She has nothing on her mind but the comfort of her bed, the rain outside, and the gravity of her words


Alexis Nieves

One of my senior pictures that I have fallen in love with

The rain gurgles as the drops chase each other through my gutters. That and the thunder are the only decipherable noises over the sound of my fingers typing away at my lavender-colored keyboard—the same keyboard that I have used to write more poems than I will ever publish.

Yet, in my future, I foresee having to publish the deepest parts of my adolescence in order to profit off of my teenage years. I will tear myself apart over and over again and will use my pen to relieve the pain from having to keep my words selling and impacting. 

I’ll sell my anxiety-soaked nights in book form to kids who feel the same way. 

My worn down “E” key will get plenty more use as I chip away at my problems with the same intensity that I punch letters onto the page. I continue to stain the white canvas with organic shapes in order to tell a story—my story, to be exact. 

And my heart and my head will collide in passion as they fight and feud over how much of myself to expose to a world that can be cruel, a world that could tear me apart even more. 

The Earth will rip me apart like the papercuts that scar my fingers from impatient page-turning in a story that wasn’t done being written yet. 

I will pick up the pieces of the seemingly unsalvagable wreck of myself just in time for me to write a sequel—a sequel that will not make me nearly as much money for I’ll have run out of metaphors for my pain.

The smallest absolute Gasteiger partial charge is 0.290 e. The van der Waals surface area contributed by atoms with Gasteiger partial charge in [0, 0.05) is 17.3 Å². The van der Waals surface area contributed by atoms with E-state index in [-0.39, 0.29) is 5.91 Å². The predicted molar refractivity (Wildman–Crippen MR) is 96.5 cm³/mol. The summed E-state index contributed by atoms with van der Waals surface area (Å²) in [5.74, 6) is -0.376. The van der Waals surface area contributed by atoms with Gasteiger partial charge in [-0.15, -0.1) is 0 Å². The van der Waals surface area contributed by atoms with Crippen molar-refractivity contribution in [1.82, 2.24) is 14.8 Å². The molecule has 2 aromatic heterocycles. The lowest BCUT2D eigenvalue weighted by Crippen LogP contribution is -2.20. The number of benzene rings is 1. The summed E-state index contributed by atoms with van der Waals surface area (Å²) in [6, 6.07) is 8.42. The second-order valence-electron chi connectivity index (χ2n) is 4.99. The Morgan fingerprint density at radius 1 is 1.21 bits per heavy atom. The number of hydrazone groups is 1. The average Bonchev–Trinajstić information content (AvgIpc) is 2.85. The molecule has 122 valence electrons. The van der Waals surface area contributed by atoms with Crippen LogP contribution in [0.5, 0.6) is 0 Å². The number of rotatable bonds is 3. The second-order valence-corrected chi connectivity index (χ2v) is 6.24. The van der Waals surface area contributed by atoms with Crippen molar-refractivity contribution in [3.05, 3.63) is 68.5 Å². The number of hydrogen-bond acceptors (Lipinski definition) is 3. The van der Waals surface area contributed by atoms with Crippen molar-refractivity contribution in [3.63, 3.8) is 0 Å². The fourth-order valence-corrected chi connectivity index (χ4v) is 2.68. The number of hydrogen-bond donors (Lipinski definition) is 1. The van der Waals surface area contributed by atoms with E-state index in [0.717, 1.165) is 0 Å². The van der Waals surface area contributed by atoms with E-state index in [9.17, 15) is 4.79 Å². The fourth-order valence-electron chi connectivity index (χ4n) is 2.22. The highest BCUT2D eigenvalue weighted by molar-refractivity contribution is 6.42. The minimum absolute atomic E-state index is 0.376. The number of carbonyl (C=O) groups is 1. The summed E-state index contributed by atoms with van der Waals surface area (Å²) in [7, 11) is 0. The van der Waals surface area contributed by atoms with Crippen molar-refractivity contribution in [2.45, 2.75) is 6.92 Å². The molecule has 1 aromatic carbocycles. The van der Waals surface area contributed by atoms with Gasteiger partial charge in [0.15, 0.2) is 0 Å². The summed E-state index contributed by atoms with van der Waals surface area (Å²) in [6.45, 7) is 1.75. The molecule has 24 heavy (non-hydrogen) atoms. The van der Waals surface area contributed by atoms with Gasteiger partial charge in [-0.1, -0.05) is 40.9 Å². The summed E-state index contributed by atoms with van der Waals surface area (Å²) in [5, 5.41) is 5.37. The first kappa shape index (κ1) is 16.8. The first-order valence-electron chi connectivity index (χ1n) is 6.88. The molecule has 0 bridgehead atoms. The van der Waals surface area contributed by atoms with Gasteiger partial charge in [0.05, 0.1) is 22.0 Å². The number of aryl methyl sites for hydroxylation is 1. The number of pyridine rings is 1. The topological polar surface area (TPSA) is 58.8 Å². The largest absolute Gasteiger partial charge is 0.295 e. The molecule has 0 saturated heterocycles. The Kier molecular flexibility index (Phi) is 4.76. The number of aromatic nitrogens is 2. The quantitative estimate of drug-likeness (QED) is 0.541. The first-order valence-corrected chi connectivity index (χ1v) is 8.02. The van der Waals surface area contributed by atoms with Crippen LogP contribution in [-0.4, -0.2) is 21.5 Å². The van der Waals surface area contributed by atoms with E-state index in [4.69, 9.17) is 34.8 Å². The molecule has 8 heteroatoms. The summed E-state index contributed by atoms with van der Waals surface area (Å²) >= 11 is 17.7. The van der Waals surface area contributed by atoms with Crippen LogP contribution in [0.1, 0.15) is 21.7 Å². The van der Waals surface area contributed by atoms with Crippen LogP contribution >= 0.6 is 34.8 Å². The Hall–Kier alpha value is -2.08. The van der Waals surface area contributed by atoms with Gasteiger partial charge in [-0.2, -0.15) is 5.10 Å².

There will eventually come a time where I’ll have exhausted writing about all the clutter that lines my bookshelf, and there will be no more flowers for me to project both my pain and healing onto. 

And all the empty journals in my closet that sit empty and unused will be filled with words of my choosing. I bought the journals based on the cute cover art and the fact that I enjoy spiral-bound notebooks more than I’ll ever enjoy the composition notebooks I had to purchase for school; hopefully, I’ll keep them because I adore the words I’ve filled them with.

I’ve always written about my emotions as they’re in the forefront of my mind; the words string themselves together as my emotions evolve. And while words have always had the power to set me free, I also feel tied and connected to the ones that I choose to use—words are both an escape from reality and a binder to my past. 

And my heart and my head will collide in passion as they fight and feud over how much of myself to expose.

My words are as much a part of me as my blondish-brown hair and my blue eyes that match my father’s; the emotions I weave into stories are the threads that make up my soul. 

I want to make a name for myself and publish the parts of my adolescence that I’m ready to share, but I’m not willing to sell my soul to do that. The words that I will use to tell my story are chosen meticulously, I will double-check verbs and switch out adjectives to convey my emotions and the correct meaning. 

And I wish that I could report that the rain outside is the only thing on my mind, but I seem to be zeroed in on the future of my words and the gravity they will come to have.